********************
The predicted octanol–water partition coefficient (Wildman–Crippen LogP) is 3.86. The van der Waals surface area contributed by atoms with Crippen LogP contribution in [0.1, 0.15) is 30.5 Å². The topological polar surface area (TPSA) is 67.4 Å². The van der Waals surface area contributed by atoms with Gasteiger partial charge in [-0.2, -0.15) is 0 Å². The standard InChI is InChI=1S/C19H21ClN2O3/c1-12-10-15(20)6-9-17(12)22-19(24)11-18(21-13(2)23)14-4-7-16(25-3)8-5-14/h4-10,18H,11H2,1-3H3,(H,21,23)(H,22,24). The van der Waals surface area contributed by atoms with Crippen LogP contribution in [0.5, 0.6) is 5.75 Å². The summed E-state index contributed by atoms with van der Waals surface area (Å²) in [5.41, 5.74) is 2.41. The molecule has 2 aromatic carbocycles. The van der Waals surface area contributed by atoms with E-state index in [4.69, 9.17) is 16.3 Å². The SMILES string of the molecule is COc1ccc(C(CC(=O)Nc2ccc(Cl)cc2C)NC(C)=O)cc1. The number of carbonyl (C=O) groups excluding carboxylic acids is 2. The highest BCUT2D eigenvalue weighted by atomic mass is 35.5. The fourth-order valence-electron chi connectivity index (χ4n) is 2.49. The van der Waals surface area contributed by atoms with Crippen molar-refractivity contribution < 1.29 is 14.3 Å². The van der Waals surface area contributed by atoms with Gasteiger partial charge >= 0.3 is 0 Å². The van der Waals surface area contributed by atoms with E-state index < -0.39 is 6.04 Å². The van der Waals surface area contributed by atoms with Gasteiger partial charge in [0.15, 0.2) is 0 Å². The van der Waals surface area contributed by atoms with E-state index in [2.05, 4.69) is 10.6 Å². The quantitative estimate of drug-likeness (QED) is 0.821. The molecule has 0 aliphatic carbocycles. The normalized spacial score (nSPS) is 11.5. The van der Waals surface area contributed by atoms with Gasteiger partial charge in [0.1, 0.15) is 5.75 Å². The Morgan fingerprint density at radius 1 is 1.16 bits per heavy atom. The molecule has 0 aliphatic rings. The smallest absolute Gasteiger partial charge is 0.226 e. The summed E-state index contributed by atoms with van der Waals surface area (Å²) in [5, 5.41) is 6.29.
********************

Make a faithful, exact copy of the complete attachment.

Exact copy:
The predicted octanol–water partition coefficient (Wildman–Crippen LogP) is 3.86. The van der Waals surface area contributed by atoms with Crippen LogP contribution in [0.1, 0.15) is 30.5 Å². The topological polar surface area (TPSA) is 67.4 Å². The van der Waals surface area contributed by atoms with Gasteiger partial charge in [-0.2, -0.15) is 0 Å². The standard InChI is InChI=1S/C19H21ClN2O3/c1-12-10-15(20)6-9-17(12)22-19(24)11-18(21-13(2)23)14-4-7-16(25-3)8-5-14/h4-10,18H,11H2,1-3H3,(H,21,23)(H,22,24). The van der Waals surface area contributed by atoms with Crippen LogP contribution in [0.5, 0.6) is 5.75 Å². The summed E-state index contributed by atoms with van der Waals surface area (Å²) in [5.41, 5.74) is 2.41. The molecule has 2 aromatic carbocycles. The van der Waals surface area contributed by atoms with E-state index in [4.69, 9.17) is 16.3 Å². The SMILES string of the molecule is COc1ccc(C(CC(=O)Nc2ccc(Cl)cc2C)NC(C)=O)cc1. The number of carbonyl (C=O) groups excluding carboxylic acids is 2. The highest BCUT2D eigenvalue weighted by atomic mass is 35.5. The fourth-order valence-electron chi connectivity index (χ4n) is 2.49. The van der Waals surface area contributed by atoms with Crippen molar-refractivity contribution < 1.29 is 14.3 Å². The van der Waals surface area contributed by atoms with Gasteiger partial charge >= 0.3 is 0 Å². The van der Waals surface area contributed by atoms with E-state index < -0.39 is 6.04 Å². The van der Waals surface area contributed by atoms with Gasteiger partial charge in [0.15, 0.2) is 0 Å². The van der Waals surface area contributed by atoms with E-state index in [2.05, 4.69) is 10.6 Å². The quantitative estimate of drug-likeness (QED) is 0.821. The molecule has 0 aliphatic carbocycles. The normalized spacial score (nSPS) is 11.5. The van der Waals surface area contributed by atoms with Gasteiger partial charge in [0.1, 0.15) is 5.75 Å². The Morgan fingerprint density at radius 1 is 1.16 bits per heavy atom. The molecule has 0 aliphatic rings. The smallest absolute Gasteiger partial charge is 0.226 e. The summed E-state index contributed by atoms with van der Waals surface area (Å²) in [5, 5.41) is 6.29.